Many surveys ask broad questions to determine improvement in intellectual capacity or critical thinking skills, but this might not be the best way to measure student performance, according to a recent study by Patrick T. Terenzini and Ernest T. Pascarella, authors of the book “How College Affects Students.” Instead, asking more specific questions on the surveys yields more information about courses and instructor quality.
Questions such as how well a professor explained and reviewed material, outlined instructions and used class time are better indicators of student learning, according to the study by Terenzini and Pascarella.
Similarly, the study from Riverside found that the most effective questions asked were if the instructor was clear and easily understandable and that the supplementary materials were informative and useful.
Course evaluations should also have students assess their own learning gains.
A professor could list a variety of learning techniques used in the class, such as discussion, group projects or hands-on activities, and ask them to rate which were most helpful and effective.
To convince students that it is actually worth the effort to fill out the new course evaluations, professors must use the new strategies seriously and take into account new and improved feedback. The University should work with each department to standardize how professors review and analyze their assessment data.
Moving beyond student feedback
While these improvements will likely make student evaluations more authoritative, the University should continue to use student feedback in conjunction with other methods of faculty review.
That’s because student reviews, “used alone and unadjusted…appear highly questionable,” according to a study by three professors at The Ohio State University. The study found that many students do reward professors with higher ratings for better grades and easier course material. Many students are also biased against certain types of professors, which can significantly alter the nature of student reviews.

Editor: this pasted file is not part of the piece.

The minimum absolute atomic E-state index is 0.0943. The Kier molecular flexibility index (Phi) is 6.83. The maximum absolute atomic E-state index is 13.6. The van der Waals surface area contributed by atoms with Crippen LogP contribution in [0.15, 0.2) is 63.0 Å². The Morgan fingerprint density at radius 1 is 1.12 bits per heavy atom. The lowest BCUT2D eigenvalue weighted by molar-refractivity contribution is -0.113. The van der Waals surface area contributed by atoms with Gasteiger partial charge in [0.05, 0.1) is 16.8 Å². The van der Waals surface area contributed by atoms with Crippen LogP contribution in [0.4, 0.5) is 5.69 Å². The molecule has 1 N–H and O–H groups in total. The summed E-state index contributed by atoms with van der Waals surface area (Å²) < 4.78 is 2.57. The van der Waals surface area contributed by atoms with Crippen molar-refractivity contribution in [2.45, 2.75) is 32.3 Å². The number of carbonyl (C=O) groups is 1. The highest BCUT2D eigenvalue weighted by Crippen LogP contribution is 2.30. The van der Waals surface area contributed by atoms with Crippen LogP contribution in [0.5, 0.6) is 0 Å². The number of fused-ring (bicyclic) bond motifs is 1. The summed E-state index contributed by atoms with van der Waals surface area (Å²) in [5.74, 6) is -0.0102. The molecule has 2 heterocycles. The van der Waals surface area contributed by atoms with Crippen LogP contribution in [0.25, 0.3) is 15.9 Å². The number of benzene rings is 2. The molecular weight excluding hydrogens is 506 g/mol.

This demonstrates why it can be extremely dangerous to directly tie student evaluations to promotions and pay raises. Professors do inflate grades and water down their material if their job statuses or salaries depend on it. Having evaluations play too strong of a role in academic assessments can seriously dilute students’ education.
It’s tough for us as students to be able to judge a course’s quality while we’re enrolled in it. Education is not like a trip to the mall, where we as the consumers know exactly what type of product we want. For better or for worse, professors are teaching the way they do for a reason, and often it’s because their methods are the best ones for relaying information.
Student evaluations can be used as an important guide for teaching quality, but how professors teach and the material that they use should not ultimately be at the mercy of student judgment.
Student reviews can be used to improve the educational outcomes of students, but they should not define it.
Doug Cohen, a junior majoring in political science, is The Hatchet’s contributing opinions editor.